Mineral mapping for more robust avocados

Muhammad Asad Ullah, Lachlan Casey, Richard Webb, Daryl Joyce*

Mineral nutrition of horticultural crops is crucial for high productivity and good quality produce. Well-fertilised plants are more resilient against adverse environments and disease (Lahav and Kadman 1980).

The importance of mineral nutrients, including calcium (Ca), is well documented towards improving crop yield potential and product robustness, including for avocados (Hofman et al. 2005; Tonetto de Freitas and Mitcham 2012; Joyce 2021).

Moreover, mineral nutrient deficit during fruit growth and development contributes to postharvest issues, such as stem end and body rots (Joyce et al. 2021).

Timely measurement of Ca and other nutrients in soil, leaf, and developing and mature fruit samples is useful to predict avocado fruit quality and inform marketing. For example, to send fruit into relatively complex export versus comparatively simple domestic supply chains.

Mineral analysis, such as by inductively coupled plasma spectrometry (ICP), typically involves wet chemistry under laboratory conditions. However, such conventional approaches are typically time and labour consuming. Moreover, turnaround times may exceed two weeks.

Additionally, time and cost limitations may encourage pooling individual samples. This practice can result in loss of potentially valuable temporal and spatial sampling information.

In this context, rapid, efficient, and cost-effective mineral analysis on-farm would be ideal for intensive monitoring towards informing site specific fruit quality improvement outcomes.

Recent technological advances have led to handheld X-ray fluorescence (XRF; Figure 1, LHS) to measure mineral elements, from fluorine (F) to uranium (Ur) in the Periodic Table, in a variety of materials, including plant samples.

Relatively user-friendly handheld XRF can be co-opted for relatively quick real-time quantification of Ca and some other plant nutrients, including potassium (K). However, its utility in horticulture is relatively unreported to date.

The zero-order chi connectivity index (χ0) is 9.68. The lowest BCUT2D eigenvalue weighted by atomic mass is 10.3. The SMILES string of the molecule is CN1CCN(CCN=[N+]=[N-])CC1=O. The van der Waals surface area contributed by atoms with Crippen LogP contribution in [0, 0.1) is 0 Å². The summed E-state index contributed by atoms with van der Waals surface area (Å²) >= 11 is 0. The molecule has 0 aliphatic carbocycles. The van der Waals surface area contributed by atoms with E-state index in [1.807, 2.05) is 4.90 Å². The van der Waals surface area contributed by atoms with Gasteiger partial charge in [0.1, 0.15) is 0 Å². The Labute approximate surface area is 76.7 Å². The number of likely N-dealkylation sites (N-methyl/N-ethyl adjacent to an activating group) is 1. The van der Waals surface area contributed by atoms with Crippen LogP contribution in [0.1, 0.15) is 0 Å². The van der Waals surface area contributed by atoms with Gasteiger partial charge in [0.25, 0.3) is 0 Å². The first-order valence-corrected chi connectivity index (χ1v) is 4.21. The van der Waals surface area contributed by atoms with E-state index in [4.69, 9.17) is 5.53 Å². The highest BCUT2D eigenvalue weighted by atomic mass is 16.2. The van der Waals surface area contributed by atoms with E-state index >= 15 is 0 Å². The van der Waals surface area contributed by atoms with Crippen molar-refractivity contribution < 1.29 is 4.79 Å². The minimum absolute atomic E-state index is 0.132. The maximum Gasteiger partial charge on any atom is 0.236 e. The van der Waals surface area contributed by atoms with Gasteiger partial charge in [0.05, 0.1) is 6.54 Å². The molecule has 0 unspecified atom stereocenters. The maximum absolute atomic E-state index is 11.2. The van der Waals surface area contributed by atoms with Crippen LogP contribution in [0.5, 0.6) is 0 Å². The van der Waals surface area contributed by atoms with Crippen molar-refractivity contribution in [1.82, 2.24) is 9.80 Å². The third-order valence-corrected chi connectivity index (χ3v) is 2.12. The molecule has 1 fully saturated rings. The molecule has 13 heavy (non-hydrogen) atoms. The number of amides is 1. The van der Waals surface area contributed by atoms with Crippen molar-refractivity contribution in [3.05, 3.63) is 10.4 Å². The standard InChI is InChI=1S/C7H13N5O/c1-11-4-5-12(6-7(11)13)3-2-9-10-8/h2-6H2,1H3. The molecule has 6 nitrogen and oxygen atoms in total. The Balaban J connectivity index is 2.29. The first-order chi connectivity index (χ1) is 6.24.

Handheld XRF is prospectively useful for water, soil, and plant (dried or fresh) samples. It does not require wet chemistry and, once calibrated, the instrument is simply ‘point and shoot’ for instant results.

Kalcsits (2016) tested handheld XRF to determine Ca and K concentrations in apple peel. Their levels, as reflected in the K/Ca ratio, are indicative as an index of predisposition to Ca deficit related bitter pit disorder.

Our preliminary investigation comparing novel handheld XRF versus conventional ICP for ‘Hass’ avocado skin revealed promising correlations for K concentration and the K/Ca ratio. Regression correlations accounted for 88% and 79% of the variation, respectively (Figure 2).

Figure 2: Linear regression correlations between handheld XRF and wet chemistry ICP analysis methods for
estimating K and K/Ca in dried and powdered avocado fruit skin samples (n = 50) reflecting 88% and 79% variability in dataset, respectively. 

For more detailed study, benchtop XRF (Figure 1, RHS) allows for spatial as well as quantitative analysis of XRF-‘visible’ elements. Using this benchtop technology, we imaged spatial distribution of Ca and K in avocado flesh. As depicted in Figure 3, variations in concentration and distribution are clear. In addition to general insight, spatiotemporal insight can be used to inform standardised sampling for XRF-visible minerals in fruit and other plant tissues.

Being relatively novel, there are some challenges in using XRF. Custom calibration is needed for specific sample types, including as there may be interference among ions, like K, Mg, or nitrates (NO3-) in soil solution, and/or organic substances, such as oil.

At an operational level, handheld XRF requires training and certification for use. Careful handling and maintenance of X-ray-related equipment is also needed.

Nevertheless, XRF is poised to become a time- and cost-effective alternative to traditional mineral analysis techniques for mineral estimation in water, soil, and plant tissue.

*Muhammad Asad Ullah, Lachlan Casey, Richard Webb, Daryl Joyce are researchers at The University of Queensland. Contact Daryl Joyce: d.joyce@uq.edu.au 

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